|Dali Today: A Cultural Event|
-- Exploring the Celebrated and Controversial Artist’s Largely Overlooked Work in Ballet and Opera; Exhibition at Queens College’s Godwin-Ternbach Museum
on View April 12 – June 12, 2010 --
||Dalí Dance and Beyond curated by Frédérique Joseph-Lowery Featuring Never-Before-Displayed Images
The Godwin-Ternbach Museum at Queens College
April 15: Opening reception (6:30-8:30 pm) and
lecture (7:30 pm)
April 22 - Queens College, Benjamin Rosenthal Library, Room 230 (10 am-5 pm)
April 23 - King Juan Carlos I Center, 53 Wash. Sq. So, NYC (10 am- 5 pm)
|Contemporary Dance Performance:
April 22 - Goldstein Theatre, Kupferberg Center for the Arts, QC (7:30 pm)
FLUSHING, NY, March 25, 2010 -- Although many important exhibitions and conferences have been held since the 2004 centenary of Salvador Dalí’s birth, scholars and curators have largely ignored the more than two decades during which the famed surrealist worked with choreographers. This event—organized by Dr. Frédérique Joseph-Lowery and Dr. Amy H. Winter, Godwin-Ternbach Museum—seeks to fill that gap and explore the artist’s relevance today. All events are free of charge except for the performance of Eorasonnée (tickets available at http://kupferbergcenter.org/eora.htm).
The exhibition Dalí Dance and Beyond
Documents his collaboration, between 1939 and 1962, with three luminaries in the history of modern dance: Léonide Massine and George Balanchine of the Ballet Russe, and Maurice Béjart. The exhibition will be followed by the publication of both a fully illustrated catalogue and the proceedings of the symposium.
The exhibition includes more than 45 never-before-published images from Italy, Belgium, and the United States, postcards, books, correspondence, and other printed materials. They reveal not only an insufficiently documented period of Dalí’s artistic production, but also shed new light on how Dalí's ideas—and Surrealism—evolved during this period.
Dalí Dance and Beyond also helps correct the simplistic perception that Dalí drew inspiration from his Mediterranean identity alone. It elucidates the Germanic influences that informed the artist’s works: his fondness for Wagnerian opera and his fascination with Ludwig II, the castle-building “Mad King” of Bavaria.
Dalí using model as desk, MCNY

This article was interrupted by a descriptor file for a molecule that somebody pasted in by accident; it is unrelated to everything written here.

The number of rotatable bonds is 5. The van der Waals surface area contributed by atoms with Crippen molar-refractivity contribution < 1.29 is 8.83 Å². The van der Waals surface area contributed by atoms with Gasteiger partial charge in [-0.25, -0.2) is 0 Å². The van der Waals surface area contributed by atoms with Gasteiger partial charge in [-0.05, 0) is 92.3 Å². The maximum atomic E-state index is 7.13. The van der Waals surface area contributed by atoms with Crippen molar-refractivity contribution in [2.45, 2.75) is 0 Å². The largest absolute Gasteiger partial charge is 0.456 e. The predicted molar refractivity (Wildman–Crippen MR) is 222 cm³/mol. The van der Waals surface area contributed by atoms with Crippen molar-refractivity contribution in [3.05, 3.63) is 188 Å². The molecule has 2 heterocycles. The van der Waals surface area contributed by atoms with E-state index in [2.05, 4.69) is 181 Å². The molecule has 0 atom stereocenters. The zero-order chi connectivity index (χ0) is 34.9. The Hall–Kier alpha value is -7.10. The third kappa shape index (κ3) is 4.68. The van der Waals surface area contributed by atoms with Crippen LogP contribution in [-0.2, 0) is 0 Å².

The main purpose of the event is “to revise the disdain and lack of attention to Dalí’s work from that period,” says Amy H. Winter, director of the Godwin-Ternbach Museum. The artist’s penchant for self-promotion and his problematic political attitudes ultimately led to his expulsion from the Surrealist movement in 1939, after which he declared his decision to “become classic.” “This, and his later commercial work, have led to an undervaluation of his oeuvre,” says Frédérique Joseph-Lowery, the exhibition’s curator.
“Recently there has been a move to rehabilitate Dalí for his contribution to ‘low’ culture—his later work in fashion, jewelry, advertising, etc., and his role as a forerunner of the pop-art movement,” says Joseph-Lowery. “We take a different approach. It is important to recognize his contribution to ‘high’ culture.” In his work on modern dance, Dalí created not only props, décor, and costumes, as is customary for visual artists, but also wrote the librettos, chose the music, and collaborated in the choreography of dancers’ movements.
The displayed photos and the cases with other materials relate to two main themes:
● Bacchanale (collaboration with George Balanchine)
● Mad Tristan (collaboration with Léonide Massine)
● Gala (Collaboration with Maurice Béjart)
And three of Dalí’s architectural projects in Catalonia, Spain, strongly influenced by Ludwig II of Bavaria’s paranoia:
● His home on the bay of the small fishing village of Port Lligat
● The Gala-Salvador Dalí Theatre-Museum in Figueres
● Gala’s Castle in Pubol
|Exterior of Dali Theater-Museum
In order to better comprehend their complex historical context, the exhibition contents are presented in a double dialogue: first, in relation to objects selected from the Godwin-Ternbach Museum—a collection composed entirely of gifts from alumni and friends, making it a “found collection” where chance has played a major role and thus acknowledges Dalí’s Surrealism; and second, in relation to contemporary works by Amy Ernst, Tamara Kostianovsky, Stephen Robeson Miller, William L. Phipps, and Yo Yo Xiao.
The Symposium – Dalí Today
Dalí’s relevance will be debated among speakers who will address such issues as the so-called “tackiness” of his works, the status of women in his paintings, the role of photography in his oeuvre with choreographers, his conceptual importance (as compared to Marcel Duchamp), and his strong impact on contemporary French and Catalan artists.